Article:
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Bulletin - Massachusetts Agricultural Experiment Station (Volume no.379-398) online

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types are rapidly being produced, assuring both an earlier and a longer blooming
season. In this bulletin the earliest bloomers are listed.

Confusion is general as to the common name of Chrysanthemum maximtim.
The approved name is Pyrenees Chrysanthemum and not Shasta Daisy which
designates a particular variety or clonal form of this species.

Iris

The American Iris Society divides the irises herein listed into two main divi-
sions: (1) Bearded and (2) Beardless Irises.

The Bearded group (incorrectly known as German Iris) is distinguished by
the beard on the lower petal or fall and by the broad rhizome growing at the
surface of the soil. Forms of this group are designated in the lists as TB (Tall
Bearded, 30 inches or over); IB (Intermediate Bearded, 18to 28 Inches, inclusive);
and DB (Dwarf Bearded, up to 17 inches, inclusive).

The Beardless Irises included In the lists are Siberian (sibirica) blooming
shortly after the bearded group, and the Japanese (kaempferi) blooming in early
July. Characteristics of this group include: the lack of the beard on the lower
petal or fall; narrower, more grasslike leaves; and a fibrous root system.

The tall bearded irises herein listed do not include a representation of the entire
color range which is now included In the test gardens, for In 1940-41, through the
efforts of Mr. Harold T. Bent, the iris plantings were thoroughly revised, in co-



BLOOMING DATES OF PERENxMALS 5

operation with the New England Division of the American Iris Society. Further
reports will include these newer varieties, which are entirely within the price range
of the average purse.

Peony

All commonly cultivated herbaceous peonies come from the species Paeonia
albiflora sinensis. They might be divided roughly into three groups: (1) the
Single type, with one or two rows of guard petals and numerous pollen-covered
stamens; (2) the Double type, which may be fully double without stamens or
semi-double with stamens intermingled with the petals (there are many grada-
tions from semi-double to the fully double in which the seed pods or ovaries
also have become petals); and (3) the Japanese type, which appears quite like
the single type in the singleness of the guard petals but differs in the effect pro-
duced by the stamens, which have been bred into quite narrow, thickened petals
or petaloids almost devoid of pollen. This characteristic results in a cushion-
like effect of multiplied stamens which often take on the color of the guard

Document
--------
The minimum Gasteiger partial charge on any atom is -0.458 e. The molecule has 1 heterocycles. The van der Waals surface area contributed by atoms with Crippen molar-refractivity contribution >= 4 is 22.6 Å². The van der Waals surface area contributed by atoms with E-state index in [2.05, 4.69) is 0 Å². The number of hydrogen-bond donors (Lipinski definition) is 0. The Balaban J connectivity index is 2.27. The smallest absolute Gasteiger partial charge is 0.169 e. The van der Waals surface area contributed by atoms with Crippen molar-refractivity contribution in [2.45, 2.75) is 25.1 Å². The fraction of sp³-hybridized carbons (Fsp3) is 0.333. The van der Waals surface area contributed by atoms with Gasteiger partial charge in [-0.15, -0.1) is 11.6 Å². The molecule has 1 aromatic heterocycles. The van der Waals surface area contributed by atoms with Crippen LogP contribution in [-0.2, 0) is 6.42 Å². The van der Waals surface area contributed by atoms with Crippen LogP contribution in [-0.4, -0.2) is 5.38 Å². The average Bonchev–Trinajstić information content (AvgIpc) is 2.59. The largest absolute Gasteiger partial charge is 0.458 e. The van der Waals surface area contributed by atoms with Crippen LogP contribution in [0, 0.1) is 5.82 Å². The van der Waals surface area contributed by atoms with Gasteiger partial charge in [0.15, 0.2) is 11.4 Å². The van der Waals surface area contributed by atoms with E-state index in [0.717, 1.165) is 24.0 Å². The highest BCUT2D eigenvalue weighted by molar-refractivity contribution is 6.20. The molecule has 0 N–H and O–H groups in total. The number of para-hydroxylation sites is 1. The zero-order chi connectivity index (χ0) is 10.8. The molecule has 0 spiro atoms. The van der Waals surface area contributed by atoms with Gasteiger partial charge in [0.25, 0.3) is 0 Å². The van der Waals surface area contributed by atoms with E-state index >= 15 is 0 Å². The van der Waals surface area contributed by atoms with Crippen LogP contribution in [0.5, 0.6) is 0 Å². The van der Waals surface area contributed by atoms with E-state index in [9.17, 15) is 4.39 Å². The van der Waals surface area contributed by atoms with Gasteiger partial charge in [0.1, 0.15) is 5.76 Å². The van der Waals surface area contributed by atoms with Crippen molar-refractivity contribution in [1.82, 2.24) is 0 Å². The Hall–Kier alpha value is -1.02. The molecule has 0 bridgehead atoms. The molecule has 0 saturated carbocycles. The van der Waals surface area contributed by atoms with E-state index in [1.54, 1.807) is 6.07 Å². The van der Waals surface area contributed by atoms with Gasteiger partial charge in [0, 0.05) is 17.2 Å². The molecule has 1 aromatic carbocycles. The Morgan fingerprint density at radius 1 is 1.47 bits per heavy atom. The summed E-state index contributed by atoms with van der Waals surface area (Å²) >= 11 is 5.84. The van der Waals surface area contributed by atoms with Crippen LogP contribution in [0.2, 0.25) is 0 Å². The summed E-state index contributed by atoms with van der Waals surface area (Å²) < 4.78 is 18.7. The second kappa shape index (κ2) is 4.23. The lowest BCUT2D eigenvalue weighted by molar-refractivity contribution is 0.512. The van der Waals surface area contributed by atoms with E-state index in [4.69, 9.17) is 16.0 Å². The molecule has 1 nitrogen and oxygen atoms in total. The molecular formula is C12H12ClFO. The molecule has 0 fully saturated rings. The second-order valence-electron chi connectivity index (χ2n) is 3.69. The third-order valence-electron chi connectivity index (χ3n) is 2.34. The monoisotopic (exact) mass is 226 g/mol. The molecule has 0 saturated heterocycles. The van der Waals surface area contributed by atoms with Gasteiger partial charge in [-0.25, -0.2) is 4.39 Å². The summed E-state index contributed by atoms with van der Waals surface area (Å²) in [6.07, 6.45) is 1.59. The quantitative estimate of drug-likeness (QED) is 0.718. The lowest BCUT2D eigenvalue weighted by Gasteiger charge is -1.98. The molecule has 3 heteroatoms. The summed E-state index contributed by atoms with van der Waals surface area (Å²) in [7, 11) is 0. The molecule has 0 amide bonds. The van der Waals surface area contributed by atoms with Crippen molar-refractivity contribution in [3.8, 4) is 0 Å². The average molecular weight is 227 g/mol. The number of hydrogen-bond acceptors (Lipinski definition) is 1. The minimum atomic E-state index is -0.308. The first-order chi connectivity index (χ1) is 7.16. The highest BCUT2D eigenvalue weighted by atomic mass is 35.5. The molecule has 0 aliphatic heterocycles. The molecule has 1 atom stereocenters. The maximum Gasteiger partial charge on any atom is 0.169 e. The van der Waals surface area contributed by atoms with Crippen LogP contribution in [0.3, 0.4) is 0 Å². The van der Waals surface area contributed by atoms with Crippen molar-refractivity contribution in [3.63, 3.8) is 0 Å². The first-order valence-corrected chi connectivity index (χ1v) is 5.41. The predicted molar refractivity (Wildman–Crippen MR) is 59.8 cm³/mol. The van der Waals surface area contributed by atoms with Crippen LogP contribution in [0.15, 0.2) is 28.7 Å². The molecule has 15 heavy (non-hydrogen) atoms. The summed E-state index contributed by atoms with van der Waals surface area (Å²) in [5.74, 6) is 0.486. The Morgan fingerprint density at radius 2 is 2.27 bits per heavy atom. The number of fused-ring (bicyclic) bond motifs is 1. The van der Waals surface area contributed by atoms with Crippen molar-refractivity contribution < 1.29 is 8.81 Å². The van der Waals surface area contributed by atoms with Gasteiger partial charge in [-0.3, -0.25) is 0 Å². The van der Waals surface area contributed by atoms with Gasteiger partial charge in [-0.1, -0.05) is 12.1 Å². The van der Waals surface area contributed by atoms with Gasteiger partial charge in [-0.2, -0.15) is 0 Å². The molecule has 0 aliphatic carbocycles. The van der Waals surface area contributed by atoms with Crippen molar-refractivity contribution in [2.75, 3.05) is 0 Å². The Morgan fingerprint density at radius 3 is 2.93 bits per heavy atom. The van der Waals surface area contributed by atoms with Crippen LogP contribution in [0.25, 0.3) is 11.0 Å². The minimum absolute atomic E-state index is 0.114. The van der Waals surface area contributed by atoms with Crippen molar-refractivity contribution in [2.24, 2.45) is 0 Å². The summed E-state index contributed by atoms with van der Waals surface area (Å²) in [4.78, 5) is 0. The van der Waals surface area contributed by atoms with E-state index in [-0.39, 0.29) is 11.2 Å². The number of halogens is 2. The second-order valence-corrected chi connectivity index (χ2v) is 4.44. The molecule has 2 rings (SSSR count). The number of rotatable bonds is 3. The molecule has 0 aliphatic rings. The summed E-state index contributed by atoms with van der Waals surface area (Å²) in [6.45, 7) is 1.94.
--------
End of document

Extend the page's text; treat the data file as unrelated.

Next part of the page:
petals, giving the entire flower a single tone of color. They have become the
favorite of the Japanese, who have developed them exclusively, and it is for this
reason that the group is known as the Japanese type. Their flowers, having less
weight than the double types, are not so likely to remain prostrate after storms;
the blooms last well when cut and are particularly desirable for their decorative
effect.

Following the varietal name of the various peonies in the lists is the numerical
rating given each by the American Peony Society. The highest possible rating
is 10.

Summer Phlox

Phlox, which contributes more generously to July-August garden color than
any othei genus, is well represented here. Time of bloom (early, mid-season, or
late), dwartness and tallness, good branching habit, size of floret, and color have
all been considered. With the exception of a few newer forms of particular prom-
ise, those listed represent the best of the standard phlox which are generally
available in Massachusetts.

Tulip

Only the best of the tulip species for use in the rock garden have been included
in the lists. While these are not now generally available on account of inter-
national conditions, they have been included because of the early, crisp brilliance
with which their vivid colors open the season. For a succession of vivid ver-
milion-scarlet, as few as three bulbs each oi fosteriana, praestans, eichleri, wilson-
iana and greigi will create a surprising effect. Plant them near blue-flowering
plants such as Grape Hyacinth and delight in the sparkle their color brings to
the blue masses.



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Online LibraryMassachusetts Agricultural Experiment StationBulletin - Massachusetts Agricultural Experiment Station (Volume no.379-398) → online text (page 57 of 77)